Letters: The great American way

Re: ‘Those who obey the law have no fear’ (Metro, Jan. 6)

Letter writer John Francis Fox, who responded to the letter “Who needs enemies when you have the government?” is living in a fantasy world if he thinks that we have nothing to fear from the government if we “aren’t doing anything wrong.” Need I remind you of historical examples like the Japanese internment, or perhaps the contemporary fact that the United States has by far the largest prison population per capita in the world? How about the recent Supreme Court ruling that police are not meant to “protect and serve,” as we’d always thought, but simply to enforce the law, whatever it may be. Of course, many low income citizens are already aware of that kind of policing, especially those targeted by policies like stop-and-frisk.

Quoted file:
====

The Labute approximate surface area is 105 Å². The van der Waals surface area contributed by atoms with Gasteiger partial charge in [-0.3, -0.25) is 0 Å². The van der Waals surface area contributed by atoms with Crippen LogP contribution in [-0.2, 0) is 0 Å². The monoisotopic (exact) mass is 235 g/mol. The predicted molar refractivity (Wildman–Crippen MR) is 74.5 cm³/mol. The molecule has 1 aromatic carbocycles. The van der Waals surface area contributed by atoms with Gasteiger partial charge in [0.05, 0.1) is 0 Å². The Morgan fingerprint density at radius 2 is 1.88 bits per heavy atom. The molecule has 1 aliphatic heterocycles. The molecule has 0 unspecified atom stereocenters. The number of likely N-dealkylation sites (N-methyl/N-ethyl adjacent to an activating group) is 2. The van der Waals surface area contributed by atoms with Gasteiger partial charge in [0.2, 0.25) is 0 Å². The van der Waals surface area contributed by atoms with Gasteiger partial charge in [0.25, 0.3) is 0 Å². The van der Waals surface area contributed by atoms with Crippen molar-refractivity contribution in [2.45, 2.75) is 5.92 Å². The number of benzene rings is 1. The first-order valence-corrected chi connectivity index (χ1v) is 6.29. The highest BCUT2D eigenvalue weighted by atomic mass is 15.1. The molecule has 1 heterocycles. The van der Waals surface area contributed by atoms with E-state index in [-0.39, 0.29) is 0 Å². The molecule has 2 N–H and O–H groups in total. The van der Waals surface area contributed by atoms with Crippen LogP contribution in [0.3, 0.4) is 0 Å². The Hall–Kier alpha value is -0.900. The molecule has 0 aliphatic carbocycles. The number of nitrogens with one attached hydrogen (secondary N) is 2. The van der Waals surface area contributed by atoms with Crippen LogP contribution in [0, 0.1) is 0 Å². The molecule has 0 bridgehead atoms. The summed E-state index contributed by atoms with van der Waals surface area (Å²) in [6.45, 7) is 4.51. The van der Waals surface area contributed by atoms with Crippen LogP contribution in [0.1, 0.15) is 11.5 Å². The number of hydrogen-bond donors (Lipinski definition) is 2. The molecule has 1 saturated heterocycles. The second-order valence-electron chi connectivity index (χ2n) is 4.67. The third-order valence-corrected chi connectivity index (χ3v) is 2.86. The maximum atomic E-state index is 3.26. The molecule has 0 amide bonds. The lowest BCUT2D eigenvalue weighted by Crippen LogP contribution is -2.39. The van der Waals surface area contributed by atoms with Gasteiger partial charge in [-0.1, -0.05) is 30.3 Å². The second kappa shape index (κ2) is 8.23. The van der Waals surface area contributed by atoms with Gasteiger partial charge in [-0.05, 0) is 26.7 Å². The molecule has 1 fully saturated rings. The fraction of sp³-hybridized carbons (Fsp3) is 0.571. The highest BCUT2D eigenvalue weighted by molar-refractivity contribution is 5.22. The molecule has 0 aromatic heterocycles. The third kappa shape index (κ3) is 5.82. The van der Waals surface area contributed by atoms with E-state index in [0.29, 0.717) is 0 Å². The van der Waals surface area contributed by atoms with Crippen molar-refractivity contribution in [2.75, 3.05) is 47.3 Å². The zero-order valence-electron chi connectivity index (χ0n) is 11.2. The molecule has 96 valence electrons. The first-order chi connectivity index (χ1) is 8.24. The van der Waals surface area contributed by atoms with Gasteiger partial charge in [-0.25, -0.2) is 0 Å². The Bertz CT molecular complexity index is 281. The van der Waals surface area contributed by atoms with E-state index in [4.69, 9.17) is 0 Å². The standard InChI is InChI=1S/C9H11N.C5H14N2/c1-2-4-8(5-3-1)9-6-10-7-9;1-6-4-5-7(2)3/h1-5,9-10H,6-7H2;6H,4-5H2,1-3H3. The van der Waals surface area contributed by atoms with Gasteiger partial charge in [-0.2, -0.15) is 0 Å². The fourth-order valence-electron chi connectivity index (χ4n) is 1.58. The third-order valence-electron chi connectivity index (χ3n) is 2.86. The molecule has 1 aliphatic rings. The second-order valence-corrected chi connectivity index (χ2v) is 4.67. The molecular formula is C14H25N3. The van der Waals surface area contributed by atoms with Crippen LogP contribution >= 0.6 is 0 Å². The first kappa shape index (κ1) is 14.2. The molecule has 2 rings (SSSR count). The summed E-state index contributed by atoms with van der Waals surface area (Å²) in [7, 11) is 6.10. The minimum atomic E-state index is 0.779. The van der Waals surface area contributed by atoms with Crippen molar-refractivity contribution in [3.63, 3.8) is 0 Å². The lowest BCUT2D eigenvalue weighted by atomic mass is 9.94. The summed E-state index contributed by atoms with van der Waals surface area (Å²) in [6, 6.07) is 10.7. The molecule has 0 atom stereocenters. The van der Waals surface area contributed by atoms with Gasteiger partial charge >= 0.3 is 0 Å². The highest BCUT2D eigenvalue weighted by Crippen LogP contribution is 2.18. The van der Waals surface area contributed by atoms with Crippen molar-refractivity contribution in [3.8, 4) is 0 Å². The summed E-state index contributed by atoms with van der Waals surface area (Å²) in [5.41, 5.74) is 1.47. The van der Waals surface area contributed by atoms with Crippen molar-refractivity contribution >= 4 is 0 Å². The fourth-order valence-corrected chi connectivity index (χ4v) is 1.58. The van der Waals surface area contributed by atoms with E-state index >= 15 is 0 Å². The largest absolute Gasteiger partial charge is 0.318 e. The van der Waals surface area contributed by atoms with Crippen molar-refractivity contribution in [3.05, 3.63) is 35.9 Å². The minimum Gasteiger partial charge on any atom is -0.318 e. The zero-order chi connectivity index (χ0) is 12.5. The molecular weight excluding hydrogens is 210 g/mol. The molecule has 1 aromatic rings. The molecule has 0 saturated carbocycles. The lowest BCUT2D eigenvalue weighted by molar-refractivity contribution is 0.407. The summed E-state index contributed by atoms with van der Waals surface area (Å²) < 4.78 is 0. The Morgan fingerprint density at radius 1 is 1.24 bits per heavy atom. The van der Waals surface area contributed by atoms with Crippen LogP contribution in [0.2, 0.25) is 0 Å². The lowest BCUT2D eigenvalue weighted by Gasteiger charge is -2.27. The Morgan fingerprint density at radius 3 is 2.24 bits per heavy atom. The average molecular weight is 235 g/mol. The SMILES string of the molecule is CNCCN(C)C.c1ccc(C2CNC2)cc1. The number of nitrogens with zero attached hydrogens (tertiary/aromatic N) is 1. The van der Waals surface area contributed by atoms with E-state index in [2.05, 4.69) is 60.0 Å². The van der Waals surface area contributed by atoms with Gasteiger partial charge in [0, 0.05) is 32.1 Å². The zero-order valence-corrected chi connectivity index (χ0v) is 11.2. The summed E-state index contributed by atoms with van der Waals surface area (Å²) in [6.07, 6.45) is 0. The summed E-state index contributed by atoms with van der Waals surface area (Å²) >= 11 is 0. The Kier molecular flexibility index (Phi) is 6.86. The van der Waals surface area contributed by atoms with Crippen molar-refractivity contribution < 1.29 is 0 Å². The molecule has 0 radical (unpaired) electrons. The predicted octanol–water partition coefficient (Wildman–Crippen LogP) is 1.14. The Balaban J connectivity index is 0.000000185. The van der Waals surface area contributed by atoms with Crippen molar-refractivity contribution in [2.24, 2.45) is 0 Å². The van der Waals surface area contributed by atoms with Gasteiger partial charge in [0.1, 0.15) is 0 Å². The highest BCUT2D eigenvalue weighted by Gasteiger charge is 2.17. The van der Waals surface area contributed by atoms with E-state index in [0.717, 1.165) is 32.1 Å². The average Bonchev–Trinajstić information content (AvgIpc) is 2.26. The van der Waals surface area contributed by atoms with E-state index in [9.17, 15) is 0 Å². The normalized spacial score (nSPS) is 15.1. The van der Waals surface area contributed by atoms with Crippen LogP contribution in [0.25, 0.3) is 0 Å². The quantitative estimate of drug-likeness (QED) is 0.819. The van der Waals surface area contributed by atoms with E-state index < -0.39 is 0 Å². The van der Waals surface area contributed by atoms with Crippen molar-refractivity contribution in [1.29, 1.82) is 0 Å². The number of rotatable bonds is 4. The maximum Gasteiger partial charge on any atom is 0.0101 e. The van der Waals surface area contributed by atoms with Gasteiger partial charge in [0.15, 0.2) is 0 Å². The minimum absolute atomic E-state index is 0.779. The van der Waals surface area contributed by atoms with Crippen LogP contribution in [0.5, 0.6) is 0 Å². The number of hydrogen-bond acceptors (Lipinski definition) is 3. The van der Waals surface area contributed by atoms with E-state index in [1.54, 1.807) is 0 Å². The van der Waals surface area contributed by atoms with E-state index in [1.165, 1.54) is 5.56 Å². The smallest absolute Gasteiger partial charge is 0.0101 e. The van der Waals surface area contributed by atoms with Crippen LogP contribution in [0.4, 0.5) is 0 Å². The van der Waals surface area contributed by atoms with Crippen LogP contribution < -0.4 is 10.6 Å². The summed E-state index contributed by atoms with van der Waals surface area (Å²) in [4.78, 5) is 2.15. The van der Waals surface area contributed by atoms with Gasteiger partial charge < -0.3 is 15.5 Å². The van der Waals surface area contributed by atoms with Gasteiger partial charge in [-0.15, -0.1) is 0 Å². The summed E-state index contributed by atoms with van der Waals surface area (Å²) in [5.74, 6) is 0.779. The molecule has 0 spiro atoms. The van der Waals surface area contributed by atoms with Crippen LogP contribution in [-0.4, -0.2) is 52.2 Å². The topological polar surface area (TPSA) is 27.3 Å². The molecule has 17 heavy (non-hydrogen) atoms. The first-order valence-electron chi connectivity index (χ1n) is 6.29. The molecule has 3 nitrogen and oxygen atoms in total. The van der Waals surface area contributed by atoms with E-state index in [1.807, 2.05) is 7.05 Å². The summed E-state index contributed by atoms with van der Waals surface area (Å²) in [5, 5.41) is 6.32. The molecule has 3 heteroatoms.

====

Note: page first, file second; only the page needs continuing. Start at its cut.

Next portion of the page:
We owe the government no support for its brutal and vengeful actions post-9/11, even though we lost so many innocent American lives that day. The U.S. government has killed hundreds of thousands of Iraqi and Afghan civilians, including thousands of children, since we invaded the Middle East. But whatever it takes to keep us Americans safe, right, John?

Alexandra Bernson, via email

John Francis Fox has a lot of faith in our government’s infallible ability to separate those who break the law from those who do not — after all, no innocent person is ever convicted, held or punished when they have not committed any offense. The ability and desire of our government to punish only those who have done wrong should be unimpeded based on its record, and its wisdom and discernment in these matters should remain unquestioned. After all, it’s what democracy and the Constitution are all about.

John Woods, via email


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